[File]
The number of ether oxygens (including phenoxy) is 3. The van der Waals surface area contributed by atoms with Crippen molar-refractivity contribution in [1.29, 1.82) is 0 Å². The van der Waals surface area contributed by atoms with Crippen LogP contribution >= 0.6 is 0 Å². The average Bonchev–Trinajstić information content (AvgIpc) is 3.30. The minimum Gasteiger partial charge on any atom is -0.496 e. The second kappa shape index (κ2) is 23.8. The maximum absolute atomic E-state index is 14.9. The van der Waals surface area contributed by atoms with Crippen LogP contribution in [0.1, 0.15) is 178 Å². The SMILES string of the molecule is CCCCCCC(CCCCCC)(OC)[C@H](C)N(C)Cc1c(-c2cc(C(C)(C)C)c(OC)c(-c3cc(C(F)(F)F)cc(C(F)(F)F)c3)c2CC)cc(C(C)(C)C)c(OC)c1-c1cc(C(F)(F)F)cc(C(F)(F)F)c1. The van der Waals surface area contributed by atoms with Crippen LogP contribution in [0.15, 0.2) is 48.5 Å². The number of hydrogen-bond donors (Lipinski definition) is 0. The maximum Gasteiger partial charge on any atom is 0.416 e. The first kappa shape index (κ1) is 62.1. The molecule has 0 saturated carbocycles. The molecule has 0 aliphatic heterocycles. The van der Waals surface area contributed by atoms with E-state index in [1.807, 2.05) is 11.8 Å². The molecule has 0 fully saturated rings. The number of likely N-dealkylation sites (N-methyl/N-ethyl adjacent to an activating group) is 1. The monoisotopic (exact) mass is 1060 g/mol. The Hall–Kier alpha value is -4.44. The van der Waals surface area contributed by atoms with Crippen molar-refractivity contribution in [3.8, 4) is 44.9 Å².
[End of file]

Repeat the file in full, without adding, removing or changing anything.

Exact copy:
The number of ether oxygens (including phenoxy) is 3. The van der Waals surface area contributed by atoms with Crippen molar-refractivity contribution in [1.29, 1.82) is 0 Å². The van der Waals surface area contributed by atoms with Crippen LogP contribution >= 0.6 is 0 Å². The average Bonchev–Trinajstić information content (AvgIpc) is 3.30. The minimum Gasteiger partial charge on any atom is -0.496 e. The second kappa shape index (κ2) is 23.8. The maximum absolute atomic E-state index is 14.9. The van der Waals surface area contributed by atoms with Crippen LogP contribution in [0.1, 0.15) is 178 Å². The SMILES string of the molecule is CCCCCCC(CCCCCC)(OC)[C@H](C)N(C)Cc1c(-c2cc(C(C)(C)C)c(OC)c(-c3cc(C(F)(F)F)cc(C(F)(F)F)c3)c2CC)cc(C(C)(C)C)c(OC)c1-c1cc(C(F)(F)F)cc(C(F)(F)F)c1. The van der Waals surface area contributed by atoms with Crippen LogP contribution in [0.15, 0.2) is 48.5 Å². The number of hydrogen-bond donors (Lipinski definition) is 0. The maximum Gasteiger partial charge on any atom is 0.416 e. The first kappa shape index (κ1) is 62.1. The molecule has 0 saturated carbocycles. The molecule has 0 aliphatic heterocycles. The van der Waals surface area contributed by atoms with E-state index in [1.807, 2.05) is 11.8 Å². The molecule has 0 fully saturated rings. The number of likely N-dealkylation sites (N-methyl/N-ethyl adjacent to an activating group) is 1. The monoisotopic (exact) mass is 1060 g/mol. The Hall–Kier alpha value is -4.44. The van der Waals surface area contributed by atoms with Crippen molar-refractivity contribution in [3.8, 4) is 44.9 Å².